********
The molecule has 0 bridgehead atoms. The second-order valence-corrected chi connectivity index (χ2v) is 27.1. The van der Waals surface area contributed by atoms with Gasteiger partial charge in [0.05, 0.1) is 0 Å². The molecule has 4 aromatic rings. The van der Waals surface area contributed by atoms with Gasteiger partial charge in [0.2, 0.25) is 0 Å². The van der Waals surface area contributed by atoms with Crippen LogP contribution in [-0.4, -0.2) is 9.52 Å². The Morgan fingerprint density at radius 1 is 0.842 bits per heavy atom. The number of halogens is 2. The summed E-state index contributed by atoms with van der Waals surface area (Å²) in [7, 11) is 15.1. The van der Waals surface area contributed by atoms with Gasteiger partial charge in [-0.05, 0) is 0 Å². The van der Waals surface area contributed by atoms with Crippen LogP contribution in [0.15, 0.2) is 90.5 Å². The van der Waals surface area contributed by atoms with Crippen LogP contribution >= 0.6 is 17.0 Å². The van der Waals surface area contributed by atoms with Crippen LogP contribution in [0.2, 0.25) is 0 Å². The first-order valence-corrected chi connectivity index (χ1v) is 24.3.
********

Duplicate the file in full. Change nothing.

The molecule has 0 bridgehead atoms. The second-order valence-corrected chi connectivity index (χ2v) is 27.1. The van der Waals surface area contributed by atoms with Gasteiger partial charge in [0.05, 0.1) is 0 Å². The molecule has 4 aromatic rings. The van der Waals surface area contributed by atoms with Gasteiger partial charge in [0.2, 0.25) is 0 Å². The van der Waals surface area contributed by atoms with Crippen LogP contribution in [-0.4, -0.2) is 9.52 Å². The Morgan fingerprint density at radius 1 is 0.842 bits per heavy atom. The number of halogens is 2. The summed E-state index contributed by atoms with van der Waals surface area (Å²) in [7, 11) is 15.1. The van der Waals surface area contributed by atoms with Gasteiger partial charge in [-0.05, 0) is 0 Å². The van der Waals surface area contributed by atoms with Crippen LogP contribution in [0.15, 0.2) is 90.5 Å². The van der Waals surface area contributed by atoms with Crippen LogP contribution >= 0.6 is 17.0 Å². The van der Waals surface area contributed by atoms with Crippen LogP contribution in [0.2, 0.25) is 0 Å². The first-order valence-corrected chi connectivity index (χ1v) is 24.3.